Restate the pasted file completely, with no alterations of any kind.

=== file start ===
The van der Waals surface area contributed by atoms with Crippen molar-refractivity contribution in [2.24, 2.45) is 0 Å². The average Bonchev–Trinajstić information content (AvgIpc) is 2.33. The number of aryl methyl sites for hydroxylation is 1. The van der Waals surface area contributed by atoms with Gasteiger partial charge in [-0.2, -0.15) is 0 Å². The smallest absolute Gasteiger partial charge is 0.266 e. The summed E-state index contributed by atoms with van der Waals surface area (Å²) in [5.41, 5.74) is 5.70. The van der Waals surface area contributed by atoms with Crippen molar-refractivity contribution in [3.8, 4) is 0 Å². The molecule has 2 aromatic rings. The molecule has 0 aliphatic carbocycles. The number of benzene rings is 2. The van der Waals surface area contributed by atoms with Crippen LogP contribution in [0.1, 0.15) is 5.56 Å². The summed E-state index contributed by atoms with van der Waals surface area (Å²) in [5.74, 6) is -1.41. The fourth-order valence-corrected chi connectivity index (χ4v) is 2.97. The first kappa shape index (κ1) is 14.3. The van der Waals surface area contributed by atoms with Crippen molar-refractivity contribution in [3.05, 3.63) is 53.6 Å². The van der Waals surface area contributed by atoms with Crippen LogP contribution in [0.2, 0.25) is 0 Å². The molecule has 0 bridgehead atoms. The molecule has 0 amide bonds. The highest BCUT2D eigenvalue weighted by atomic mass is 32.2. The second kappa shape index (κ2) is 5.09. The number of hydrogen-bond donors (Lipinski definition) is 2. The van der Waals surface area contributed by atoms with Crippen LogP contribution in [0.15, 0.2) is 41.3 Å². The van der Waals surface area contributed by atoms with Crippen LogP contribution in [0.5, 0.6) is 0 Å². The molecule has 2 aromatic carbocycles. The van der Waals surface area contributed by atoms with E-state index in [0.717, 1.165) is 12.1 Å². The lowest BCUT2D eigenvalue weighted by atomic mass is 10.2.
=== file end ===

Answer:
The van der Waals surface area contributed by atoms with Crippen molar-refractivity contribution in [2.24, 2.45) is 0 Å². The average Bonchev–Trinajstić information content (AvgIpc) is 2.33. The number of aryl methyl sites for hydroxylation is 1. The van der Waals surface area contributed by atoms with Gasteiger partial charge in [-0.2, -0.15) is 0 Å². The smallest absolute Gasteiger partial charge is 0.266 e. The summed E-state index contributed by atoms with van der Waals surface area (Å²) in [5.41, 5.74) is 5.70. The van der Waals surface area contributed by atoms with Crippen molar-refractivity contribution in [3.8, 4) is 0 Å². The molecule has 2 aromatic rings. The molecule has 0 aliphatic carbocycles. The number of benzene rings is 2. The van der Waals surface area contributed by atoms with Crippen LogP contribution in [0.1, 0.15) is 5.56 Å². The summed E-state index contributed by atoms with van der Waals surface area (Å²) in [5.74, 6) is -1.41. The fourth-order valence-corrected chi connectivity index (χ4v) is 2.97. The first kappa shape index (κ1) is 14.3. The van der Waals surface area contributed by atoms with Crippen molar-refractivity contribution in [3.05, 3.63) is 53.6 Å². The van der Waals surface area contributed by atoms with Crippen LogP contribution in [0.2, 0.25) is 0 Å². The molecule has 0 bridgehead atoms. The molecule has 0 amide bonds. The highest BCUT2D eigenvalue weighted by atomic mass is 32.2. The second kappa shape index (κ2) is 5.09. The number of hydrogen-bond donors (Lipinski definition) is 2. The van der Waals surface area contributed by atoms with Crippen LogP contribution in [0.15, 0.2) is 41.3 Å². The van der Waals surface area contributed by atoms with Crippen LogP contribution in [0.5, 0.6) is 0 Å². The molecule has 2 aromatic carbocycles. The van der Waals surface area contributed by atoms with E-state index in [0.717, 1.165) is 12.1 Å². The lowest BCUT2D eigenvalue weighted by atomic mass is 10.2.